Some experimental and archival studies have found empirical support for the scope-severity paradox (SSP), according to which the perceived harm of the same crime or wrongdoing decreases when the number of victims is greater. In the context of environmental wrongdoing, we investigate whether the SSP applies when the number of perpetrators of a crime or wrongdoing increases. Using a survey experiment with two scenarios and five treatments (variations of the number of perpetrators and the individual and total harms committed), we test whether the perceived severity and punishment recommendation for perpetrators of an environmental wrongdoing decrease as the number of perpetrators increases, independent of the total environmental harm committed. Unlike the studies that look at the SSP phenomenon as regards number of victims, we do not find direct support for the existence of a SSP effect regarding number of perpetrators. We do find, however, that participants evaluating the one-perpetrator treatments are more likely to judge with the highest severity. We also provide some collateral insights such as the insensitiveness of participants to the individual pollution level, once the environmental damage exceeds a certain threshold. Our results extend previous SSP studies in important directions and suggest some policy implications, and avenues for further research.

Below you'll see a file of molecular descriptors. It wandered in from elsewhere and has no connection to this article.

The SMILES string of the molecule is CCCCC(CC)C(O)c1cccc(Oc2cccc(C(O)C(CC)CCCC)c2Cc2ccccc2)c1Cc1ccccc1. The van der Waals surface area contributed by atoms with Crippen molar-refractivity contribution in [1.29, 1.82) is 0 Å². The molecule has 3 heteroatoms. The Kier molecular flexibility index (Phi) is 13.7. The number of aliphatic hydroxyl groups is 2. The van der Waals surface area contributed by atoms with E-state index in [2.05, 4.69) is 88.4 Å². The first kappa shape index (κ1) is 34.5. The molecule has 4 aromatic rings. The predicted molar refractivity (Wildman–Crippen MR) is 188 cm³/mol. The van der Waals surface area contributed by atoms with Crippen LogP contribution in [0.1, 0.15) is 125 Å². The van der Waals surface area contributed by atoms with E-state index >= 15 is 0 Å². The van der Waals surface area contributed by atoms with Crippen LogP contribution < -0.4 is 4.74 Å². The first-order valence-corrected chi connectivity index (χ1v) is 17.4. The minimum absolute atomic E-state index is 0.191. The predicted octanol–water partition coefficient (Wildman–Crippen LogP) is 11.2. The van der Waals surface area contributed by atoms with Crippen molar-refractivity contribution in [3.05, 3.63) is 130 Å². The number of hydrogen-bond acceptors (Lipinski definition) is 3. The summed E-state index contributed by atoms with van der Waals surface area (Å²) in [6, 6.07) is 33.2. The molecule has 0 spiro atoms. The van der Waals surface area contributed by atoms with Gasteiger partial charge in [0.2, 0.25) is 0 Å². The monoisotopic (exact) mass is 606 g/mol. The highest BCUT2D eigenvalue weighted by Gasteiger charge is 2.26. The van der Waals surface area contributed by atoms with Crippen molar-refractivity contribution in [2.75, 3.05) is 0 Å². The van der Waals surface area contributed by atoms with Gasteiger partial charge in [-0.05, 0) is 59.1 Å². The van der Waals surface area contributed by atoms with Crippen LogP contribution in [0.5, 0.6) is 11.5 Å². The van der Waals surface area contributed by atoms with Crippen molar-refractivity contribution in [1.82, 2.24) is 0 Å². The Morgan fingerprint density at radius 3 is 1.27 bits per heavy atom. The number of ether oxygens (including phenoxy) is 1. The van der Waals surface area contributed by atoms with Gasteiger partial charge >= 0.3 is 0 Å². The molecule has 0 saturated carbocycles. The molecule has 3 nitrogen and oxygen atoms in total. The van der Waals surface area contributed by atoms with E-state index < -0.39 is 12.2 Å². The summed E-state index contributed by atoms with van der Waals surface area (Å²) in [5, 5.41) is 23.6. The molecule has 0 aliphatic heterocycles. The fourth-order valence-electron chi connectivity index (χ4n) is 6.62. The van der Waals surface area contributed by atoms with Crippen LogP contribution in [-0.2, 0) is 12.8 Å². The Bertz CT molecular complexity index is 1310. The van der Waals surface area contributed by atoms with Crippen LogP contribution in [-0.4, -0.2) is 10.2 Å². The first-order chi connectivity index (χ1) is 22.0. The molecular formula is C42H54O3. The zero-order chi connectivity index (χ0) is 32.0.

Moral judgment of environmental harm caused by a single versus multiple wrongdoers: a survey experiment
18 January 2020